i hate ta jinx it but its startin to look like it might actually go ahead

    I don't read trash like the Indo but he has said it various times over the past few months, doesn't really mean anything until we see contracts signed and shovels on the ground...

    You may be talking about this:

    http://www.independent.ie/national-news/europe-asked-to-fund-rail-projects-1838248.html

    There was a similar story in the Irish Times a week back or so.

    Also (related to the above article), check this out for piece of stupidity:

    http://www.sligochampion.ie/lifestyle/ministers-priorities-dont-include-west-1847460.html

    My favourite quote:
    What better project is there in the country than the creation of a badly needed rail service to cover the western seaboard? Surely, it should get priority over two further rail schemes for the Capital?

    There is so much wrong with this statement I don't even know where to start.


  • #2


    I wish we could strike oil and be wealthy beyond our dreams so we could just build the WRC to high spec, with modern rolling stock running at high frequency and good speed, so we can finally say "I told you so" to the likes of the moron who wrote that piece when it turns out to be a total failure. POPULATION DENSITY IS TOO LOW for the WRC to work. It's already relatively low in Dublin but still hundreds/thousands of times higher than along the WRC.


  • #2


    Nice find BluntGuy, there's a similar trainspotter article published in the 'County' section of the Examiner yesterday extolling the virtues of extending the recently re-opened Midleton line back out to Youghal and onto Dungarvan and Waterford.


  • #2


    murphaph wrote: »
    I wish we could strike oil and be wealthy beyond our dreams so we could just build the WRC to high spec, with modern rolling stock running at high frequency and good speed, so we can finally say "I told you so" to the likes of the moron who wrote that piece when it turns out to be a total failure. POPULATION DENSITY IS TOO LOW for the WRC to work. It's already relatively low in Dublin but still hundreds/thousands of times higher than along the WRC.

    Indeed.

    That article just reeks of a misplaced sense of entitlement.

    But this is how elections are won, give these idiots FF biscuits to buy their votes while essential projects get mere crumbs.
    It's time Fianna Fail started thinking beyond the Pale. If it doesn't it will pay a heavy price at the next General Election just as it did in the Locals in June.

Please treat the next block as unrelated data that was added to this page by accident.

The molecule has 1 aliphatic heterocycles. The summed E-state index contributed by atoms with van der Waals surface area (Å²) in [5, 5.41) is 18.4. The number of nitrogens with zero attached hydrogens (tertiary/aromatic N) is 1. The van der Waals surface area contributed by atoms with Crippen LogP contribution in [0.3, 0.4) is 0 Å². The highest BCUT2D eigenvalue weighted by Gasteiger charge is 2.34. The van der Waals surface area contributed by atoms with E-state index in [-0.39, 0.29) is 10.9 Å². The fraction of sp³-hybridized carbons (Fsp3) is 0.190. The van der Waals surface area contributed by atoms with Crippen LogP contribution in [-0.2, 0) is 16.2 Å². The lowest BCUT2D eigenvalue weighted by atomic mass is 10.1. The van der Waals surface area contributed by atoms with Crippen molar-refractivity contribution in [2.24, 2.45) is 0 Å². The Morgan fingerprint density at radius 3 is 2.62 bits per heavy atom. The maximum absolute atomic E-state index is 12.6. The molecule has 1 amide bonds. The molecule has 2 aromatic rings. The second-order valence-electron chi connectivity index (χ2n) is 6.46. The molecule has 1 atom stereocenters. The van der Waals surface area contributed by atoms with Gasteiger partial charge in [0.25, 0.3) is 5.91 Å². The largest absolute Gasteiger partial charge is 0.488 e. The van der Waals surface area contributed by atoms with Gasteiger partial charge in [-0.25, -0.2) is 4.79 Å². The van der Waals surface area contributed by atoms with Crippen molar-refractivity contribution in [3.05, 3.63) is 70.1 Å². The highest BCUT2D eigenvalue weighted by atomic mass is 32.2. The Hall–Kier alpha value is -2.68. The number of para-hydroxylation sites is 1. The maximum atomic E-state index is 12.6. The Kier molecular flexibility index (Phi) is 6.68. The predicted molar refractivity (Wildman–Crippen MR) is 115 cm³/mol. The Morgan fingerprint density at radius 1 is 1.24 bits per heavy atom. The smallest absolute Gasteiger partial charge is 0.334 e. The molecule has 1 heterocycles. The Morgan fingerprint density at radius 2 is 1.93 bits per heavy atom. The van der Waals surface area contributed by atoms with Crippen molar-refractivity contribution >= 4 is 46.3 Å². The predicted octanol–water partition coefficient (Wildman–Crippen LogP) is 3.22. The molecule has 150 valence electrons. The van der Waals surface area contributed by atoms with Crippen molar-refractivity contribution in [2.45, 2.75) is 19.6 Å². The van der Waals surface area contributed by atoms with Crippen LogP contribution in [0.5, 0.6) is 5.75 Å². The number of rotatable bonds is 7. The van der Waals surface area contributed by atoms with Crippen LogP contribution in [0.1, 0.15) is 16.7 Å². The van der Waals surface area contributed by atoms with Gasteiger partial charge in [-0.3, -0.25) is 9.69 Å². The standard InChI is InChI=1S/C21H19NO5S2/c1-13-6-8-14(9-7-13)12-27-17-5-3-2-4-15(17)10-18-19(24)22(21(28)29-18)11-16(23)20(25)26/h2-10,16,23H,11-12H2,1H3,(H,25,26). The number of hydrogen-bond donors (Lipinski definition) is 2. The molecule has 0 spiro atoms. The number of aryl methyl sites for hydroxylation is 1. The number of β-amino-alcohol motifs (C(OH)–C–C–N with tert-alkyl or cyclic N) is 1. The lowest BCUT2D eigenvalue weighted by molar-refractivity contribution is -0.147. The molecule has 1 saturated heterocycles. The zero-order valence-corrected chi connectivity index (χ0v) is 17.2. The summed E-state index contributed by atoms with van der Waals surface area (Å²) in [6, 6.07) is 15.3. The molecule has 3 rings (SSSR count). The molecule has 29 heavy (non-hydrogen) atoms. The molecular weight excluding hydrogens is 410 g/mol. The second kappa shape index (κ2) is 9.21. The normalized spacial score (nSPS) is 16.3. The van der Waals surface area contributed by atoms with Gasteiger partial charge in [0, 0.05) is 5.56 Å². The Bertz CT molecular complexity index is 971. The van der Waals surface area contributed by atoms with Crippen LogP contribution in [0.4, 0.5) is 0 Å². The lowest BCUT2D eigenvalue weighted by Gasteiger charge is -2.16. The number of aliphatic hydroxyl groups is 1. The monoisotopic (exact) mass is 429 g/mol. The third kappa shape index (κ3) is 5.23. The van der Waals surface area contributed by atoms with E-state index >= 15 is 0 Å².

Maybe it's time these people starting thinking be-...

    Well just thinking to be quite frank.


  • #2


    Nice find BluntGuy, there's a similar trainspotter article published in the 'County' section of the Examiner yesterday extolling the virtues of extending the recently re-opened Midleton line back out to Youghal and onto Dungarvan and Waterford.

    I must've missed it, is there an online web link to this article? I seem to have misplaced that section of the paper.

    If not, could you give a general outline of what it said?


  • #2


    I can't find it online either BluntGuy, the article just mentioned how great it was Midleton was re-opening and how impressive the new stations were (journalist compares them to the LUAS for some reason). Then the author talks of his hopes that the line is reopened to Youghal and marvels at how great it would if a new line is built onto Dungarvan and joins up with the old railway there to Waterford. Needless to say he didn't speculate on the cost of it all.


  • #2


    I can't find it online either BluntGuy, the article just mentioned how great it was Midleton was re-opening and how impressive the new stations were (journalist compares them to the LUAS for some reason). Then the author talks of his hopes that the line is reopened to Youghal and marvels at how great it would if a new line is built onto Dungarvan and joins up with the old railway there to Waterford. Needless to say he didn't speculate on the cost of it all.

    Or indeed if there would be any tangible economic, social or environmental benefits beyond having a nice-looking railway line to gawk mindlessly at.

    Extension to Midleton? Yes.

    Youghal? Perhaps, need to do my research.

    The rest of it? A fallacy.